Baumle and I thus performed two more 2020 apportionments of the House; in one scenario we excluded all of the nearly 10-plus million undocumented persons from their states of residence, and in a second scenario we excluded 50% of the undocumented residents (Baumle & Poston, 2019). We showed that if all the nearly 10-plus million undocumented immigrants in the United States did not respond to the census and were thus not counted, four states would lose one of their projected new seats: Arizona, California, Florida, and Texas. Meanwhile, Alabama, Minnesota, Montana, and Ohio would each gain one. If 50% of the undocumented immigrants did not fill out the census questionnaire, and were thus not counted, then Arizona, California, and Texas would lose a House seat, and Alabama, Minnesota, and Montana would gain one.
The big states that would have lost the most if a citizenship question was on the 2020 census are Texas, Arizona, and Florida—all states that voted for President Trump in 2016. In addition to also losing several billion dollars in federal funding every year, these heavily Republican states would have lost seats and political power in the U.S. House of Representatives. It is interesting to note that Republicans should be pleased that the president threw in the towel with the citizenship question. They are politically much better off than had the question been included (Poston & May, 2019).
Sullivan (2020) notes that “the Census is a large, complex undertaking, requiring huge expenditures of time and money and vast efforts to tabulate and analyze.” The data produced by the decennial census in many different ways aid in maintaining our democracy. Sullivan draws out many important features and implications of this relationship. In my discussion I have focused only on issues related to congressional apportionment and its political, social, and demographic implications.
Read invited commentary by:
Margo Anderson (University Wisconsin Milwaukee)
Thomas Belin (UCLA)
Ray Chambers (University of Wollongong)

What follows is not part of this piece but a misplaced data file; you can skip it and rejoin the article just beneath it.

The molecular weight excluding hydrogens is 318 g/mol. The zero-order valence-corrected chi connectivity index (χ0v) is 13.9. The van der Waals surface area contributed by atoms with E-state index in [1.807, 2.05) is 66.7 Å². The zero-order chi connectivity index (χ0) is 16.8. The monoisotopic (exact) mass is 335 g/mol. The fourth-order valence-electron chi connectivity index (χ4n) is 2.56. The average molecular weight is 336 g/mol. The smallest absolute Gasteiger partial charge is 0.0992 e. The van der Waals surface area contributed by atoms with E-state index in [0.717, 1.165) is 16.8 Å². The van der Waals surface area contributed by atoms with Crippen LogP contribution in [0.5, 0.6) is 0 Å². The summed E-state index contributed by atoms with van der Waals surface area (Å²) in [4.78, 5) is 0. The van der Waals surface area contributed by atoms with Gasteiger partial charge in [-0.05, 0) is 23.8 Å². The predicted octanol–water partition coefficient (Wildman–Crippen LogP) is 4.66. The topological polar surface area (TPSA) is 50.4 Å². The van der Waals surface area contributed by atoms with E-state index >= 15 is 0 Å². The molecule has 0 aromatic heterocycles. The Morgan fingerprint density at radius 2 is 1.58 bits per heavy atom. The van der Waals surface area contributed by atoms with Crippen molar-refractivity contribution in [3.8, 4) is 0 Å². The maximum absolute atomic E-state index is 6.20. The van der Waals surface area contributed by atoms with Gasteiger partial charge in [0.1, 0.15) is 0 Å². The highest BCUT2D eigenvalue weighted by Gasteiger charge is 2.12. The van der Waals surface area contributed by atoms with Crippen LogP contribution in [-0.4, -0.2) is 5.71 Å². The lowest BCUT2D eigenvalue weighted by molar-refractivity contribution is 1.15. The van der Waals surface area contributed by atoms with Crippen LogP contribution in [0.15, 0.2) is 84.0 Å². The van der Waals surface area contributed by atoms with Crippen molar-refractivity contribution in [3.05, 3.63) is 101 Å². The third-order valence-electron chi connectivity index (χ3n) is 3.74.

Connie Citro (National Academies of Sciences, United States)
Reynolds Farley (University of Michigan)
Howard Hogan (US Census Bureau)
Karen Kafadar (University of Virginia)
Dennis Trewin (Australian Bureau of Statistics)
Read a rejoinder by: Teresa A. Sullivan
Anderson, M. J. (2015). The American census: A social history. Second edition. New Haven, CT: Yale University Press.
Balinski, M. L., & Young, H. P. (1982). Fair representation: Meeting the ideal of one man, one vote. New Haven, CT: Yale University Press.
Baumle, A. K., & Poston, D. L. Jr. (2019). Apportionment of the U.S. House of Representatives in 2020: Alternative immigration-based scenarios. Population and Development Review, 45, 379–400.
Cowan, S. K. (2015). Periodic discordance between vote equality and representational equality in the United States. Sociological Science, 2, 442–453.
Election Data Services. (2019). Montana Gains California’s Seat with New 2019 Census Estimates; But Alabama & Ohio to also Lose by 2020: https://www.electiondataservices.com/wp- content/uploads/2019/12/NR_Appor19wTablesMaps.pdf?ftag=YHF4eb9d17
Huntington, E. V. (1920). A new method of apportionment of representatives. Quarterly Publication of the American Statistical Association, 17, 859–870.
Poston, D. L., Jr. (1997). The U.S. census and congressional apportionment. Society, 34, 36–44.
Poston, D. L., Jr., & May. J. F. (2019, July 24). Republicans gained by dropping citizenship question. The Bryan Eagle, A4.
Schmeckebier, L. F. (1941). Congressional apportionment. Washington, DC: Brookings Institution.
Sullivan, T. A. (2020). Coming to our census: How social statistics underpin our democracy (and republic). Harvard Data Science Review, 2(1).
Tienda, M. (2002). Demography and the social contract. Demography, 39, 587–616.
This article is © 2020 by Dudley L. Poston, Jr. The article is licensed under a Creative Commons Attribution (CC BY 4.0) International license (https://creativecommons.org/licenses/by/4.0/legalcode), except where otherwise indicated with respect to particular material included in the article. The article should be attributed to the authors identified above.